The Planets ran a regular Saturday night gig called "Birdland" with top local 4BC DJ Brian Atkinson who became compare of the Channel 7 teenage TV show "Tean Beat" on which I also became a regular and the Planets the backing band. Birdland is where I learnt most of what I know about showmanship and music. And a good deal about life. I was an only child and the Planets became my surrogate big brothers who introduced me to all the finer things in life such as rock n' Roll, R&B, beer and, via a girl twice my age one night after a Birdland gig, at twelve years of age I discovered their was a lot more to sex than me and a "Post" centrefold. Birdland was a huge turn of the century second story ballroom in the heart of Brisbane which had a common wall with a pub next door and the beer came up in a waiters lift to a window right next to the stage. I had my first beer from that trolley. I practically lived there and we often played cricket after the gigs on the dance floor. Incredible nights of rock n roll, lunacy and friendship for anyone of any age. But for a pre teen, aspiring rocker in Brisbane in the late 1950's it was Paradise. For the respect and friendship those guys showed me at such a young age I owe the Planets a debt of gratitude I can never repay. I was never treated like the kid. Without realizing it they mentored and coached me into being a performer and what I learned being around, listening and playing with them and the artists they worked with has stayed with me all my life. When I was 15 I talked my parents, who had been phenomenally understanding and supportive of my bizarre musical life, into letting me accompany the piano player Steve Neil on a drive to Sydney. I fell in love with Sydney, discovered the Cross and auditioned with Channel 9 Sydney which led to an offer to perform on "The Jimmy Hannon Show" which was very popular national TV show at that time.

Back in Brisbane I accidentally ended up as one half of a duo with another young singer by the name of Peter James who also appeared regularly on local TV and at gigs. One night at Birdland we did an impromptu version together of the Isley brothers hit "shout", which had been made popular in Australia by JOK. We were a smash and for a while performed exclusively as a duo. I left home at the age of 16 and peter and I moved to Sydney. Peter was from Sydney and we moved in with his parents and hit the agents as soloists and as a duo. We clicked with both and made a couple of appearances as a duo and as soloists on the Jimmy Hannon show. During that time I entered a talent quest at an old converted picture theatre in Kings Cross. Which had become the leading surf music venue in Australia and appropriately named "Surf City". Peter and I won the audition, the prize for which was a trip to New Zealand to perform at Surf City in Auckland. But there was a hitch. They could only afford to send one of us. And here's where fate deals you a hand or doesn't. Peter and I flipped a coin and I won. Well it seemed like I'd won at the time. I ended up singing and demonstrating the stomp at Surf City in Auckland performing 2 shows a night, 5 nights a week until the venue folded two weeks after I arrived leaving me stranded in New Zealand at the age of 16 with no money and no return ticket. I had to literally eat my way out of town and back to Sydney by eating a dozen hamburgers with the lot as a bet. That's a long story. In fact its my first book "Sex and thugs and rock n roll". I'll be posting excerpts from it starting next month. Upon my eventual return to Sydney 4 months later the duo was no more. I auditioned once again at Surf City. This time with a young surf band called the Aztecs. Eight months later Billy Thorpe and the Aztecs had the number one record in the country and played our first major concert to 60,000 people in Melbourne. (See the 60's portfolios also situated in this gallery.)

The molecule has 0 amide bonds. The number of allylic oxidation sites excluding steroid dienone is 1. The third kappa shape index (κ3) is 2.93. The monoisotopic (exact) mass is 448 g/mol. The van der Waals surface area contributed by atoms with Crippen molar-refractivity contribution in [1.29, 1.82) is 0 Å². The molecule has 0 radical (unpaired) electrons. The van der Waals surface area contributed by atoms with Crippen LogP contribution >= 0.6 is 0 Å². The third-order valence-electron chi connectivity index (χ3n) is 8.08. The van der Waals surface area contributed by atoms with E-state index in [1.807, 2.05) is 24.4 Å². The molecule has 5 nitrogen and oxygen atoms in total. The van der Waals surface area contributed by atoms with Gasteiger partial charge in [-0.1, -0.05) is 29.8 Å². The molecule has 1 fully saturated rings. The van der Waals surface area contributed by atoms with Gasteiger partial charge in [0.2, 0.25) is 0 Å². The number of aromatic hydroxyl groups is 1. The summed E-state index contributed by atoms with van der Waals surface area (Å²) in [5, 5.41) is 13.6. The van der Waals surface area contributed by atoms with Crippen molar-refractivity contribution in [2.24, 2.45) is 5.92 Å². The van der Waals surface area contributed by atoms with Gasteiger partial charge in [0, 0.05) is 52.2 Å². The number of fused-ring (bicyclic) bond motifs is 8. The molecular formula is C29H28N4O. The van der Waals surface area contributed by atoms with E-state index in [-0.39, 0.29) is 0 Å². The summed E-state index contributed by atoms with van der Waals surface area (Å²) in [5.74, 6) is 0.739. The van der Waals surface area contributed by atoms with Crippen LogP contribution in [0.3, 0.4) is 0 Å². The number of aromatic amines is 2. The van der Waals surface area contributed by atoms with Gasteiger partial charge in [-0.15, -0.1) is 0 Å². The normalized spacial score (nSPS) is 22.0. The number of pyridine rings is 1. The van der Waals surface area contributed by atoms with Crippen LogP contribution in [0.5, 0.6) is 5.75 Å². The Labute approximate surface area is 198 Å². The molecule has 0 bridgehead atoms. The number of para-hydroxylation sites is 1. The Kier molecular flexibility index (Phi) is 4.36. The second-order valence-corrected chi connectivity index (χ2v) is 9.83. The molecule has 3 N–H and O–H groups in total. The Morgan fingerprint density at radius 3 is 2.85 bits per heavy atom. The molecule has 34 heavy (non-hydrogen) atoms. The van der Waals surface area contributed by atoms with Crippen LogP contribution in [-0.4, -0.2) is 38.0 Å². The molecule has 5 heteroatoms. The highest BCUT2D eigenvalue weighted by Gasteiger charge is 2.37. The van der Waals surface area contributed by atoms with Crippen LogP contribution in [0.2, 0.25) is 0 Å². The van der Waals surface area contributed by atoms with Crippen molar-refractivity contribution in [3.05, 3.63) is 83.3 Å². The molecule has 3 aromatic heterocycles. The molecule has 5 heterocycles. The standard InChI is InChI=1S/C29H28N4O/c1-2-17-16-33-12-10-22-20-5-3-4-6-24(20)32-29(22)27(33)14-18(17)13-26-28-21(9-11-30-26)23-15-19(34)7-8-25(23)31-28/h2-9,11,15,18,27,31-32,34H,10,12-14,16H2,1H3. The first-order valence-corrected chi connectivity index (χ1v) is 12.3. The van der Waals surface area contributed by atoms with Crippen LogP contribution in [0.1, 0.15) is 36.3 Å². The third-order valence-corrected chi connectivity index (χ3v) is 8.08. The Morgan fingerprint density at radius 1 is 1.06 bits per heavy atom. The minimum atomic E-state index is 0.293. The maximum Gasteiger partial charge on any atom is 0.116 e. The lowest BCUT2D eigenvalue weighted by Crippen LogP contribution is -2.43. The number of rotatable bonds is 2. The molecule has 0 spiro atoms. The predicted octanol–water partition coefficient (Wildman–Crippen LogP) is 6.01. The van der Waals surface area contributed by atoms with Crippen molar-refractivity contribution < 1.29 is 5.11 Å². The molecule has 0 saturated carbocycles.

I had many photos of those early Brisbane days but unfortunately most were destroyed in a flood in Los Angeles in 1978. Hope you enjoy what survived. If anyone out there has any photos of those days I'd love to get copies.

[Thorpie]